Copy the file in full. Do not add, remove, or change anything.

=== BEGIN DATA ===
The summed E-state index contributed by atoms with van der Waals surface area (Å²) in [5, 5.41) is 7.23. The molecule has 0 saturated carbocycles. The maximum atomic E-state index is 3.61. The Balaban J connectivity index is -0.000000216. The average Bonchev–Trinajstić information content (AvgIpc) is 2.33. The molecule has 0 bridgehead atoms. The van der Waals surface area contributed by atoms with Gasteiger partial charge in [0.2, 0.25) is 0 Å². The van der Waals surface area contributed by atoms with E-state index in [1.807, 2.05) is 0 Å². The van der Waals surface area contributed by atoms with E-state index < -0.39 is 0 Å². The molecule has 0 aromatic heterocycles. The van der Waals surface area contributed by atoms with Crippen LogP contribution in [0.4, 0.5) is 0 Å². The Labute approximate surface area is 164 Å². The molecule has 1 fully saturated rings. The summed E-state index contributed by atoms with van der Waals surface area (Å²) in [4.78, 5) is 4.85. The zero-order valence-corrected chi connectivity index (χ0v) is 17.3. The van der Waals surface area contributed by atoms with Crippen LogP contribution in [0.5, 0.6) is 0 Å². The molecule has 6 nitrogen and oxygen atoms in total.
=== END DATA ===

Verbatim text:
The summed E-state index contributed by atoms with van der Waals surface area (Å²) in [5, 5.41) is 7.23. The molecule has 0 saturated carbocycles. The maximum atomic E-state index is 3.61. The Balaban J connectivity index is -0.000000216. The average Bonchev–Trinajstić information content (AvgIpc) is 2.33. The molecule has 0 bridgehead atoms. The van der Waals surface area contributed by atoms with Gasteiger partial charge in [0.2, 0.25) is 0 Å². The van der Waals surface area contributed by atoms with E-state index in [1.807, 2.05) is 0 Å². The van der Waals surface area contributed by atoms with E-state index < -0.39 is 0 Å². The molecule has 0 aromatic heterocycles. The van der Waals surface area contributed by atoms with Crippen LogP contribution in [0.4, 0.5) is 0 Å². The Labute approximate surface area is 164 Å². The molecule has 1 fully saturated rings. The summed E-state index contributed by atoms with van der Waals surface area (Å²) in [4.78, 5) is 4.85. The zero-order valence-corrected chi connectivity index (χ0v) is 17.3. The van der Waals surface area contributed by atoms with Crippen LogP contribution in [0.5, 0.6) is 0 Å². The molecule has 6 nitrogen and oxygen atoms in total.